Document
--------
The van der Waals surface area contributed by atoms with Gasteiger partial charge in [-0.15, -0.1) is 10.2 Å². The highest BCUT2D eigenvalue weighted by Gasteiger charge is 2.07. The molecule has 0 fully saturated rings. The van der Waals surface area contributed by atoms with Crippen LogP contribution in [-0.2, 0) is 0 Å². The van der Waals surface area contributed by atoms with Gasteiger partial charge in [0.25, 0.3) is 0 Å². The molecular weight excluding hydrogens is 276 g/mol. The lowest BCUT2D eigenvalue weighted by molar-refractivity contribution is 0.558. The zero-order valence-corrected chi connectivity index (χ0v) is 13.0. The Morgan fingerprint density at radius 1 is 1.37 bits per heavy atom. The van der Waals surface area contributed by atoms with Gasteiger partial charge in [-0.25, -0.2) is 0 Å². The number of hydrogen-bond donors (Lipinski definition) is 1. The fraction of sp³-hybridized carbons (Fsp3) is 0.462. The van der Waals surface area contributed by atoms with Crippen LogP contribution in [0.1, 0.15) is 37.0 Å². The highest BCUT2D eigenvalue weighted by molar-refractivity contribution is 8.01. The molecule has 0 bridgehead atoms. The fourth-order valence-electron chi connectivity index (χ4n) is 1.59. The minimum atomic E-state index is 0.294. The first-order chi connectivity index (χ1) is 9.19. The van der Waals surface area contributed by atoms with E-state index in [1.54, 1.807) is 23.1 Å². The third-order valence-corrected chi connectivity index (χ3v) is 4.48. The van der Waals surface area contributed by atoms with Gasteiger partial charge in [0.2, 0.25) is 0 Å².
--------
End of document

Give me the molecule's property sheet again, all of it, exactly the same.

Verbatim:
The van der Waals surface area contributed by atoms with Gasteiger partial charge in [-0.15, -0.1) is 10.2 Å². The highest BCUT2D eigenvalue weighted by Gasteiger charge is 2.07. The molecule has 0 fully saturated rings. The van der Waals surface area contributed by atoms with Crippen LogP contribution in [-0.2, 0) is 0 Å². The van der Waals surface area contributed by atoms with Gasteiger partial charge in [0.25, 0.3) is 0 Å². The molecular weight excluding hydrogens is 276 g/mol. The lowest BCUT2D eigenvalue weighted by molar-refractivity contribution is 0.558. The zero-order valence-corrected chi connectivity index (χ0v) is 13.0. The Morgan fingerprint density at radius 1 is 1.37 bits per heavy atom. The van der Waals surface area contributed by atoms with Gasteiger partial charge in [-0.25, -0.2) is 0 Å². The number of hydrogen-bond donors (Lipinski definition) is 1. The fraction of sp³-hybridized carbons (Fsp3) is 0.462. The van der Waals surface area contributed by atoms with Crippen LogP contribution in [0.1, 0.15) is 37.0 Å². The highest BCUT2D eigenvalue weighted by molar-refractivity contribution is 8.01. The molecule has 0 bridgehead atoms. The fourth-order valence-electron chi connectivity index (χ4n) is 1.59. The minimum atomic E-state index is 0.294. The first-order chi connectivity index (χ1) is 9.19. The van der Waals surface area contributed by atoms with E-state index in [1.54, 1.807) is 23.1 Å². The third-order valence-corrected chi connectivity index (χ3v) is 4.48. The van der Waals surface area contributed by atoms with Gasteiger partial charge in [0.2, 0.25) is 0 Å².